(21 August – written by Nancy)
Another quiet, bear-free night in the campground last night, notwithstanding the warnings from the campground staff when we checked in. We were supposed to have a sleep-in, as we had a short day planned, but Pete was up with the sun so we got up to join him for a cup of camp coffee (we declined the PB&J with Lays potato chips that Pete snacked on with his coffee). We decided to splash out on breakfast at a coffee shop in Truckee rather than make breakfast in camp, so we slowly packed up and made our way out of the campground. It was eclipse day, so we were happy to see that the sky was relatively clear – maybe we would have a chance at seeing something.
Last night when we came into camp it was threatening to storm, with a few raindrops coming down so we passed by the memorial for the Donner party that is up at the entry to the campground. So, on the way out we stopped to take a look at the large statue that was erected to honor the emigrants that made their way west.
After stopping at a coffee shop for some good coffee and food we continued our way along Highway 89, following the Truckee River upriver while we waited for the eclipse to pass through. We pulled over off the road about 10:20 to prepare for the big event. We didn’t have any of those fancy glasses so couldn’t look at the sun, so we tried one of the old-fashioned ways to view it – we tried to make little shadow crescents with our fingers on the pavement. It worked a bit, but it turned out to be a non-event. There didn’t seem like there was much change in the light – just a bit more haze for a short time.
Our route took us by Squaw Valley, home to the 1960 Winter Olympics. We made a stop for a few photos, and from there we hopped on to the bike path that runs right beside the river. It was a bit slower than the road, but we were in no hurry and it was nice to be off the road for a little while. We hit Lake Tahoe at Tahoe City, where the only outlet to the lake is found, into the Truckee River. In the early 1900s a small bridge and dam was built over the opening to help control the water levels in the lake and into the river.
The bridge, known as Fanny Bridge, is commonly thought to have been named because of all of the fannies that drivers saw crossing the bridge, as people stared over the bridge at the water. In fact, based on info at the bridge it was named after Fanny McGillicuddy Wilkerson, who was apparently the aunt of the foreman of the crew that built the dam. Regardless of the origin of the name, it is an amazingly small little dam and bridge for such a huge lake – particularly given it is the only one for the whole lake.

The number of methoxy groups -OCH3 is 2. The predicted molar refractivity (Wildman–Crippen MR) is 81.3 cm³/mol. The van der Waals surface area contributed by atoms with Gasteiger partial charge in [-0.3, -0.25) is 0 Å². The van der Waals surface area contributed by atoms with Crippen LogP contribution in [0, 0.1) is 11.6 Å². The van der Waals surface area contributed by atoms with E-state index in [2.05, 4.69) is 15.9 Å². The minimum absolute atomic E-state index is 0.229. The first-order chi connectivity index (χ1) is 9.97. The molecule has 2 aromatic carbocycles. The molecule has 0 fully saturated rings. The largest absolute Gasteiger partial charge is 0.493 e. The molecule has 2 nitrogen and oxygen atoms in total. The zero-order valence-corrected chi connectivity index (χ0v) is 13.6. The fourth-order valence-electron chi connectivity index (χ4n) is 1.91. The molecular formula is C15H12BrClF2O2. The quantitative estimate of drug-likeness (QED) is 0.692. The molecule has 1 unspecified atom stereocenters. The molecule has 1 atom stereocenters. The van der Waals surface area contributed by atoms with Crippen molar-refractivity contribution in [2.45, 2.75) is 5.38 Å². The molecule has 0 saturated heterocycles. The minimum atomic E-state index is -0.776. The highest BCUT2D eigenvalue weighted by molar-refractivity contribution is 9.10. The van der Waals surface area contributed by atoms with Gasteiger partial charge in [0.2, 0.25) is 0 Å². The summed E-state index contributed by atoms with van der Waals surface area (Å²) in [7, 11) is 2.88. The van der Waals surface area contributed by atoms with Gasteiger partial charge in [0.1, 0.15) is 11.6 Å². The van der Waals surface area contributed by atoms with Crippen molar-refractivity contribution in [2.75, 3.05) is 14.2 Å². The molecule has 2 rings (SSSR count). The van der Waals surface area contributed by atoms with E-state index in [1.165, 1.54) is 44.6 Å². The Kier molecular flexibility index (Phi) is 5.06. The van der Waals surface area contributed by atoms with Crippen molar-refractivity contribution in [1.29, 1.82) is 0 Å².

It was almost time for lunch by that time, so we made a strategic stop at the next waterside cafe we found – Jakes on the Lake. It is a popular place but our timing was just right and we beat the crowds and got a nice table in the shade for a lovely lunch overlooking the water. It was nice to relax, knowing we had such a short day and a hotel already booked for us in Kings Beach (thanks Pete!).
A few miles out from Kings Beach, on our final section of the bike path we passed a driveway with a car parked on it. As I rode by the person in the car honked repeatedly – I couldn’t really figure out what the issue was, as the bike path had the right-away. I just kept riding, but I could hear the horn go again when Dave and Pete rode by. Pete yelled at the guy, and then made some questionable hand gestures, while Dave tried to get him to back down a bit and just ride on. Well, big surprise – the honker turned out to be Dave and Pete’s old friend Hank! Pete and Hank arranged this surprise visit, and had been texting each other to try to get Hank to a place where we would ride by. (Junior editor note: Hank was driving his Mom’s 1985 Pontiac Parisienne – a car that really made him seem like a “grumpy old man” car driver – good one guys, you got us good!)
After a brief chat with Hank we continued on to the hotel, got checked in and cleaned up and then met up with Hank for a beer to catch up. Hank offered to carry our bags back to Carson City, meaning we would have relatively light bikes for our climb from the lake over Mt Rose tomorrow, so of course we took him up on his offer!
After Hank headed back, Pete and Inge’s daughter Carson arrived from Reno to join us for a nice dinner at Lanzas, an Italian restaurant walking distance from our hotel. I am not sure we rode enough today to justify a nice lunch and then a nice dinner, but I had no trouble eating it all – even the spumoni ice cream for dessert!
A final dip of the feet in the lake before bed topped off a really nice day – not really a rest day, but a pretty good day all the same. Tomorrow we are headed to Carson City and Dave’s mom’s house for a good rest. There’s just that little hill to get over before we get there….
7 thoughts on “Riding through the eclipse – Truckee to Kings Beach (44k/4935k)”
Lake Tahoe looks beautiful!! Love the `hats required` quote…
Hey, I resemble that comment!
What a nice reunion day! I’m so happy that Pete got to do a bit of riding with you!
Great finger eclipse picture!
We thought it would get darker, but the shadows were pretty cool.
The guy in the middle looks so much younger.
Younger than Mt Rushmore perhaps…